I probably won't be posting these each and every day, but I have another 20 minutes or so before my computer is done backing up, so I'll post something fairly quickly. There's still a lot of basic introductory thinking from the last month or so to catch up on.
In the first design note in the series, I covered two essential facts about the upcoming Rappan Athuk release:
First, that in order to keep the dungeon's original feel, the new levels are being written in the original rule sets, and then for the PFRPG they are being converted -- the same method that was used for the originally published 3e version. That underlying patina from the old school rules is one of the key features of Rappan Athuk.
Second, that my particular new levels are being concentrated toward the upper portion of the dungeons, in order to provide enough challenges to allow a party using the old school rules to accumulate the required experience for survival in the lower levels.
In this design note, I'm going to start covering a few of the underlying concepts of a megadungeon: what makes a so-called "megadungeon" distinct from a "lair," or a "module," or a "mission," or any of the other various terms that might be applied to adventure scenarios. Obviously, Necromancer Games considered there to be some structural distinction between what was being done with Rappan Athuk as opposed to what was being done with other 3e products that were getting released at the same time. What was this distinction? Most of the old-schoolers who read this blog probably already have a good idea of the points I'm going to make, since this is a topic that has been discussed a fair amount in the blogs and message boards frequented by people who play 0e and 1e.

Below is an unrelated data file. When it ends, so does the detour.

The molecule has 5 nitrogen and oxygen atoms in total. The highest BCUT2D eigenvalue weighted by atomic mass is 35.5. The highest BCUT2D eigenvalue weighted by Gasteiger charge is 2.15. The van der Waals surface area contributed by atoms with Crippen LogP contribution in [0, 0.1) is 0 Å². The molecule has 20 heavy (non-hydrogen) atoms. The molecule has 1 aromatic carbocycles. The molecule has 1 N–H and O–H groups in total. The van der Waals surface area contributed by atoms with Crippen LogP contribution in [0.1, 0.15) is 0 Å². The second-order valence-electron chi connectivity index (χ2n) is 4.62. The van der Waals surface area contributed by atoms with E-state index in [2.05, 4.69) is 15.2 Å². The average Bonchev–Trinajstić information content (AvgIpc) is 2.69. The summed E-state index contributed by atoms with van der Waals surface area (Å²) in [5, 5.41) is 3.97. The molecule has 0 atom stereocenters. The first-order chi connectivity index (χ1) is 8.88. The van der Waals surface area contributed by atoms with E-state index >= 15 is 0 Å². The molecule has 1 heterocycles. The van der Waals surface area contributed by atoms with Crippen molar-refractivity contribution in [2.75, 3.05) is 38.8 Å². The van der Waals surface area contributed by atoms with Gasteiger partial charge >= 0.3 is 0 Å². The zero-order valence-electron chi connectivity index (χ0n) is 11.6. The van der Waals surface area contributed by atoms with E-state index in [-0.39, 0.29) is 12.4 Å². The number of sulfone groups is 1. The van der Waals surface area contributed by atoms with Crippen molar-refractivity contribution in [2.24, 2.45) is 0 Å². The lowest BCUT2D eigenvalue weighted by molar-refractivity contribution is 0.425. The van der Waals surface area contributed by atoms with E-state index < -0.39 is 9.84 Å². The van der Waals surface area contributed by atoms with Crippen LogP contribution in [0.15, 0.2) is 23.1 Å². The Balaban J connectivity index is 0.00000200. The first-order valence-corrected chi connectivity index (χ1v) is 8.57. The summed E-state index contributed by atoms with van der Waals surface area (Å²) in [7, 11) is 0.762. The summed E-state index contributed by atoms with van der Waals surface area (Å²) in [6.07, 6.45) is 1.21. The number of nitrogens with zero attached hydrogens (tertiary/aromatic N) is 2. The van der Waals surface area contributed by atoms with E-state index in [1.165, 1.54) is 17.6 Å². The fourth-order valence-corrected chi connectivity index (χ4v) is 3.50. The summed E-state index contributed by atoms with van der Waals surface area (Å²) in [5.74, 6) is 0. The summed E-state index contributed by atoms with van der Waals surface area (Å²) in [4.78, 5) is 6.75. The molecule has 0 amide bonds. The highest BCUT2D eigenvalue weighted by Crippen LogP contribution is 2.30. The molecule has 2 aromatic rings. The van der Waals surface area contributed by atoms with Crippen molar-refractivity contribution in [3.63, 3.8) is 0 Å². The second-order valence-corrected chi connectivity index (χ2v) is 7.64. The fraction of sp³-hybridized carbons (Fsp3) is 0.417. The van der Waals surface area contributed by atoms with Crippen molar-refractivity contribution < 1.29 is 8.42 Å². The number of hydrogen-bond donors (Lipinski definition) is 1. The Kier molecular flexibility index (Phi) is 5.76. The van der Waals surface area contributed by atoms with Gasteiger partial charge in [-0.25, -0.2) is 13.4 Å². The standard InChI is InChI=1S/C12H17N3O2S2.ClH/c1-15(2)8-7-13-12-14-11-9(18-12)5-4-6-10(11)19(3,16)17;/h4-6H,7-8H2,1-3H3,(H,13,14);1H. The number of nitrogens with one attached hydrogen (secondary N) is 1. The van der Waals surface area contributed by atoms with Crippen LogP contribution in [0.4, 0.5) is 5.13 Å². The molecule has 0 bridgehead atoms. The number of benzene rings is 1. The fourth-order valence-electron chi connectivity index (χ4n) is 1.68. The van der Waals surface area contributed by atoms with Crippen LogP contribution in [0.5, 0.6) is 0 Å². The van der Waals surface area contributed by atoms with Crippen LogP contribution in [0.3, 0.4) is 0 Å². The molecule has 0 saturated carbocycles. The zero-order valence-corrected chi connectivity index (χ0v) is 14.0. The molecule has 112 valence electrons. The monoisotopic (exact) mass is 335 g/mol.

Megadungeons: the Defining Characteristic
I think the most salient characteristic of a megadungeon is that it's created for use in repeated adventures. It's more in the nature of a mini-campaign than it is in the nature of an adventure that has a conclusion of some kind. Although the grandfather of all megadungeons, Greyhawk Castle, contained a conclusion-like encounter at the very lowest level (like Rappan Athuk also has), failing to reach that encounter doesn't represent failure. Indeed, merely reaching that encounter/situation is an unexpected achievement.